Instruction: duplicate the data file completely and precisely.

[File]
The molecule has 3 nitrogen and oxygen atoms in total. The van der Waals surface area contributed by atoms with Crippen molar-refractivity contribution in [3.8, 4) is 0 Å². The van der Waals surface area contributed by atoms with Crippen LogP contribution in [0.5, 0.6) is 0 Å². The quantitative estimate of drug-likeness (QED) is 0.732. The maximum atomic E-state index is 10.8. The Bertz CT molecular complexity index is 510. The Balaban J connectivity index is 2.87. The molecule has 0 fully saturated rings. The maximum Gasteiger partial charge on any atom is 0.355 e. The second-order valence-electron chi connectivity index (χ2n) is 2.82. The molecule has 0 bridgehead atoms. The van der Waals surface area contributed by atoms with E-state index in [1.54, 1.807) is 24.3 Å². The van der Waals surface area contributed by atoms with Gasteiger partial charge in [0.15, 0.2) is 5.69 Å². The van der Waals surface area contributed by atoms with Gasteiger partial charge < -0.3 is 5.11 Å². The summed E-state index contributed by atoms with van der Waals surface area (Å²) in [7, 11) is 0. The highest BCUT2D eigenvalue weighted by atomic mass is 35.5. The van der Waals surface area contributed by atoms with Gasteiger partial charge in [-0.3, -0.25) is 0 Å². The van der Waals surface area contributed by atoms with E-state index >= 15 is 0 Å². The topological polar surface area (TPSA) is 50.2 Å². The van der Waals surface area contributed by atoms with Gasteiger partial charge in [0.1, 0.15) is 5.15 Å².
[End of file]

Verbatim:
The molecule has 3 nitrogen and oxygen atoms in total. The van der Waals surface area contributed by atoms with Crippen molar-refractivity contribution in [3.8, 4) is 0 Å². The van der Waals surface area contributed by atoms with Crippen LogP contribution in [0.5, 0.6) is 0 Å². The quantitative estimate of drug-likeness (QED) is 0.732. The maximum atomic E-state index is 10.8. The Bertz CT molecular complexity index is 510. The Balaban J connectivity index is 2.87. The molecule has 0 fully saturated rings. The maximum Gasteiger partial charge on any atom is 0.355 e. The second-order valence-electron chi connectivity index (χ2n) is 2.82. The molecule has 0 bridgehead atoms. The van der Waals surface area contributed by atoms with E-state index in [1.54, 1.807) is 24.3 Å². The van der Waals surface area contributed by atoms with Gasteiger partial charge in [0.15, 0.2) is 5.69 Å². The van der Waals surface area contributed by atoms with Gasteiger partial charge < -0.3 is 5.11 Å². The summed E-state index contributed by atoms with van der Waals surface area (Å²) in [7, 11) is 0. The highest BCUT2D eigenvalue weighted by atomic mass is 35.5. The van der Waals surface area contributed by atoms with Gasteiger partial charge in [-0.3, -0.25) is 0 Å². The van der Waals surface area contributed by atoms with E-state index >= 15 is 0 Å². The topological polar surface area (TPSA) is 50.2 Å². The van der Waals surface area contributed by atoms with Gasteiger partial charge in [0.1, 0.15) is 5.15 Å².